– Going back to the roots… What was the first idea that brought you to the creation of cyberpunk literature? What’s behind Mirrorshades?

Mirrorshades was a group of about a dozen guys. They sort of shared a period cultural sensibility, some more, some less… There was no single moment. Not like you wake up one morning and say: “Gosh, I’m a cyberpunk!”. People who were cyberpunk usually referred to our work as “the movement”. We were sci-fi writers and commercial sci-writers, but we were trying to open up some new ground. But I’d guess there was a moment when I thought something was really happening, when I got a manuscript from Vancouver with an unpublished story by William Gibson and I took it to my local writers’ group in Austin, Texas, which is quite a well established regional writing group, that at the time must have been ten years old: some writers were professional, some were amateurs, but we had pretty good ideas about what we were going to do in Texas. So I took this manuscript and I circulated among the other writers. I really didn’t know what to make of it. We had a discussion about it. Some of us were really enthusiastic about it, and others were just completely bewildered, and didn’t understand it or considered it almost senseless. So I thought it was good. It was different and polarizing. It was different enough to what was going on, so that it was difficult enough to recognize what was happening. It was really avant-garde. It was the realization that something was going on that was outside our Texas group, and it had a sort of large implications. And I think it’s been the case to this date. I think the history of cyberpunk is very much tied in with emigrates, and with people moving from one culture to another, and people from small regional scenes moving into larger ones. This is very much reflected in the writing. The typical cyperpunk novel starts in Toronto and then goes to Japan, and then chapter 3 is in China, and Chapter 4 is in Moscow… That kind of sensibility was pretty unusual at the time, and pretty common now.

– Talking about travels and experiences abroad, and the fact that you live part of your time in Turin… We often complain, in Italy, about the fact that cultural life is not so lively… it’s kind of dead. Do you agree with this point? And what do you actually get and absorb from the Italian reality? To what extent do you feel Italian?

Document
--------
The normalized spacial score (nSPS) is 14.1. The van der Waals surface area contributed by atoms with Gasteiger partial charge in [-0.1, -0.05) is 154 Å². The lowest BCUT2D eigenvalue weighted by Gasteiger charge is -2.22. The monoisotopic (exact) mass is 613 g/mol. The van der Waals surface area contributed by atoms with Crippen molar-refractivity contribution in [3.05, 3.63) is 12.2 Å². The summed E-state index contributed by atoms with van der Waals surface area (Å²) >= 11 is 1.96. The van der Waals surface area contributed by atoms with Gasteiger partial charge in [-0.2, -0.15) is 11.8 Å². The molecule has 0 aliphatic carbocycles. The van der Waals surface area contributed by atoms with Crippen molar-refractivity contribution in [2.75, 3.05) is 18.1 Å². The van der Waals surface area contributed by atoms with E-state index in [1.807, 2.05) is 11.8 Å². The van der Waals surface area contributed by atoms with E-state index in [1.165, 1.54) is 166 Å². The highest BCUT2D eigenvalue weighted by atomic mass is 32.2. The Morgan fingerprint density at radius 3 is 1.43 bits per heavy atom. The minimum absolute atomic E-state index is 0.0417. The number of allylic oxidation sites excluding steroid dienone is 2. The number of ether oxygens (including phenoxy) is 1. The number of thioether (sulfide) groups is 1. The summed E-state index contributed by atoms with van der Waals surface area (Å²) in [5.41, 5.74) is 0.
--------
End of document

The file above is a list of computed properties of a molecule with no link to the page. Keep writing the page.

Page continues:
Well, I don’t really feel at all Italian, and I don’t think I ever will… but now I feel pretty global. I kind of work wherever I’m placed. You might think that, as an emigrate, I am sort of a homesick person. You know, writers quite often lament a lot about being cut off from their cultural roots… But I really don’t feel like that at all. I feel like I’m just Italian enough. There are elements of Italian society that I find really exciting and innovative, like electronic art – there’s a lot in there going on –, and interesting web “2.0” style things; Italian industrial design is pretty lively… Italian politics are terrible, but they are terrible in a kind of “advanced” way; it’s like there are people are trying to have politics that are as bad as Italian politics. It’s hard to be super-excited, when you live in a period with such international scandals and when the economy is so depressed. That’s not definitely a time when people are going to be dancing and happy in the streets. They’re rather troubled, turned in on themselves, very doubtful and self-questioning. But I would not say that there’s no culture going on: by comparison to other areas, Italy is really pretty lively. I mean, not every part of it is a wild party all the time, but it is a place that entertains a lot of foreigners, and a lot of people come here. It’s a place that lives by tourism, and sometimes dies by tourism, like Venice, visibly killed by millions of tourists… horrible, frightening thing to see, but that’s very typical of global culture. I think some of Italy’s problems are not “Italian”. Some are, but a lot of them are forced on you by things out of your control: globalized capitalism, European policies, emigration, economic decline. Don’t blame yourselves too much!